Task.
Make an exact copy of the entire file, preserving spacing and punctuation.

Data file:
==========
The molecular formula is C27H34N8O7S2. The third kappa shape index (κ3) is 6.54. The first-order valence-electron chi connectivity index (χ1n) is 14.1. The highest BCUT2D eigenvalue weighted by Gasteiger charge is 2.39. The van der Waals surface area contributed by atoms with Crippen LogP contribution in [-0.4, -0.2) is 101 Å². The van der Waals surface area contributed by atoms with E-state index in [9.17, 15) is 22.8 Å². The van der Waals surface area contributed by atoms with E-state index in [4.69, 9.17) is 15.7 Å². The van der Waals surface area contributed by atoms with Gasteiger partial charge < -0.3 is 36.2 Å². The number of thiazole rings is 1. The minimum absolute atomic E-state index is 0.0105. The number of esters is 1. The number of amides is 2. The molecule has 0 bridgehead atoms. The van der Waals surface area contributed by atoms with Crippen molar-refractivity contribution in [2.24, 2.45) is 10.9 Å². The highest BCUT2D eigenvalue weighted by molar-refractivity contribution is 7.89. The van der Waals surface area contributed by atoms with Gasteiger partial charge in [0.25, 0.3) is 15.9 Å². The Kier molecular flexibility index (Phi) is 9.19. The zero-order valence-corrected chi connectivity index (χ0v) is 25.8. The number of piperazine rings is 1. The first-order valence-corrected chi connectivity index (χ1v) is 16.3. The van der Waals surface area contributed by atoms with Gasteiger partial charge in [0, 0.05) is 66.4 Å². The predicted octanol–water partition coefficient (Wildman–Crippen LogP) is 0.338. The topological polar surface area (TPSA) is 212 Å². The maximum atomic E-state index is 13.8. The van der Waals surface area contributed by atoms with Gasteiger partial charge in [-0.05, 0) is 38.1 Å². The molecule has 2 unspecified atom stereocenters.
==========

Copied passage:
The molecular formula is C27H34N8O7S2. The third kappa shape index (κ3) is 6.54. The first-order valence-electron chi connectivity index (χ1n) is 14.1. The highest BCUT2D eigenvalue weighted by Gasteiger charge is 2.39. The van der Waals surface area contributed by atoms with Crippen LogP contribution in [-0.4, -0.2) is 101 Å². The van der Waals surface area contributed by atoms with E-state index in [9.17, 15) is 22.8 Å². The van der Waals surface area contributed by atoms with E-state index in [4.69, 9.17) is 15.7 Å². The van der Waals surface area contributed by atoms with Gasteiger partial charge < -0.3 is 36.2 Å². The number of thiazole rings is 1. The minimum absolute atomic E-state index is 0.0105. The number of esters is 1. The number of amides is 2. The molecule has 0 bridgehead atoms. The van der Waals surface area contributed by atoms with Crippen molar-refractivity contribution in [2.24, 2.45) is 10.9 Å². The highest BCUT2D eigenvalue weighted by molar-refractivity contribution is 7.89. The van der Waals surface area contributed by atoms with Gasteiger partial charge in [0.25, 0.3) is 15.9 Å². The Kier molecular flexibility index (Phi) is 9.19. The zero-order valence-corrected chi connectivity index (χ0v) is 25.8. The number of piperazine rings is 1. The first-order valence-corrected chi connectivity index (χ1v) is 16.3. The van der Waals surface area contributed by atoms with Gasteiger partial charge in [0, 0.05) is 66.4 Å². The predicted octanol–water partition coefficient (Wildman–Crippen LogP) is 0.338. The topological polar surface area (TPSA) is 212 Å². The maximum atomic E-state index is 13.8. The van der Waals surface area contributed by atoms with Gasteiger partial charge in [-0.05, 0) is 38.1 Å². The molecule has 2 unspecified atom stereocenters.